I created these murals to honor the legacy of artists and freedom fighters who have worked to improve their communities. For me inclusion begins by having a space and community that feels welcoming to those who are underrepresented. Art can play a critical role. When you witness art that represents people you identify with, there’s a stronger sense of belonging.
These are volunteer projects

Help Fund Materials for Currrent and Future Murals

Venmo Wesley at @wesley-cabral-2

Heroines & Heroes (Wisconsin, location TBD)

John Lewis (1940 – 2020) was “an American politician, statesman, and civil rights activist and leader who served in the United States House of Representatives for Georgia’s 5th congressional district from 1987 until his death in 2020. He was the chairman of the Student Nonviolent Coordinating Committee (SNCC) from 1963 to 1966.” (wikipedia)

Learn More. Watch. Listen.

Ingrid Washinawatok El-Issa (1957 – 1999) also known as O’Peqtaw-Metamoh (Flying Eagle Woman), was a member of the Menominee Nation of upper Wisconsin. She was a Human Rights activist known for chairing the NGO Committee on the United Nations International Decade of the World’s Indigenous Peoples and helping to found the Indigenous Women’s Network. (wikipedia)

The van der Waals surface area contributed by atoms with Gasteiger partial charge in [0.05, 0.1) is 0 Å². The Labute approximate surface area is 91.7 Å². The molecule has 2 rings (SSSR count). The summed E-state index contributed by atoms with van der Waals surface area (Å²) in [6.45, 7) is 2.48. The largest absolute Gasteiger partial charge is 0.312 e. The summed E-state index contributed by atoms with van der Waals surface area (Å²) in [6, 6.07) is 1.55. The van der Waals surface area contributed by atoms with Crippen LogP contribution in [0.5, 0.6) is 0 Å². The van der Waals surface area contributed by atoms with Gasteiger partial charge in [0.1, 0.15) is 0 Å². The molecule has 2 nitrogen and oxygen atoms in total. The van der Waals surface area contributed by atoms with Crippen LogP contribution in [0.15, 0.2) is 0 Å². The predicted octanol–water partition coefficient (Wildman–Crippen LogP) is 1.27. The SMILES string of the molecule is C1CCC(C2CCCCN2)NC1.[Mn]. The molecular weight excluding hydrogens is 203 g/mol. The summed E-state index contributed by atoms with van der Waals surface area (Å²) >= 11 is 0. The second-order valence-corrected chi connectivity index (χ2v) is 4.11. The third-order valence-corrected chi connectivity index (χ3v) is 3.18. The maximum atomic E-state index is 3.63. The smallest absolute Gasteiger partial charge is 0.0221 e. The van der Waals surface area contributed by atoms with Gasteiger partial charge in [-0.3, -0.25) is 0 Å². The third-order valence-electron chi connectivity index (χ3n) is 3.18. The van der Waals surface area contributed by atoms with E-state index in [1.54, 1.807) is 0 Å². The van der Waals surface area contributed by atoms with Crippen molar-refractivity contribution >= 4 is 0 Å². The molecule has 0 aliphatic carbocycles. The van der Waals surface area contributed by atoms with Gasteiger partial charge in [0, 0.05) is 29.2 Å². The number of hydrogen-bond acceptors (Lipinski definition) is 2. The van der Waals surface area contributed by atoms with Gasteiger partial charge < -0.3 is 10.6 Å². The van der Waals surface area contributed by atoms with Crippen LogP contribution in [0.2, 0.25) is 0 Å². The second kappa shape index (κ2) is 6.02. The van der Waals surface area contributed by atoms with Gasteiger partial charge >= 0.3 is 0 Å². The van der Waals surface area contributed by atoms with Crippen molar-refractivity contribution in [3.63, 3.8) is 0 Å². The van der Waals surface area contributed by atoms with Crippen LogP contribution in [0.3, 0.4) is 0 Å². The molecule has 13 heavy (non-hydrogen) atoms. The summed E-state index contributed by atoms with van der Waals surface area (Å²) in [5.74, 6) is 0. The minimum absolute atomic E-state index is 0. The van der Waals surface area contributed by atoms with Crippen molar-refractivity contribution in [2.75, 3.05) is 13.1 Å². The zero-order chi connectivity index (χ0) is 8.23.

Learn more. Read. Essay. The Menominee Indian Tribe of Wisconsin.

Ardie Clark Halyard (1896 – 1989) was a banker, activist and first woman president of the Milwaukee, WI chapter of the National Association for the Advancement of Colored People (NAACP). She co-founded the first black-owned savings and loan association in Milwaukee, Columbia S&L. (wikipedia

Learn more. Watch. Wisconsin Black Historical Society.

Sylvia Rivera (1951 – 2002) was an American gay liberation and transgender rights activist and noted community worker in New York. Rivera identified as a drag queen, and participated in demonstrations with the Gay Liberation Front. Rivera and Marsha P. Johnson co-founded the Street Transvestite Action Revolutionaries (STAR), a group dedicated to helping homeless young drag queens, gay youth, and trans women. (wikipedia)

Learn more. Read. Watch.

Joe Bee Xiong (1961 – 2007) was “a Hmong American politician and activist who served as a member of the Eau Claire City Council. Xiong was the first Hmong person in United States history to be elected to municipal government and a well-known advocate for Hmong culture and causes.” (wikipedia)

Learn more. Read/Listen. Watch.

Heroines (Mill Valley, CA)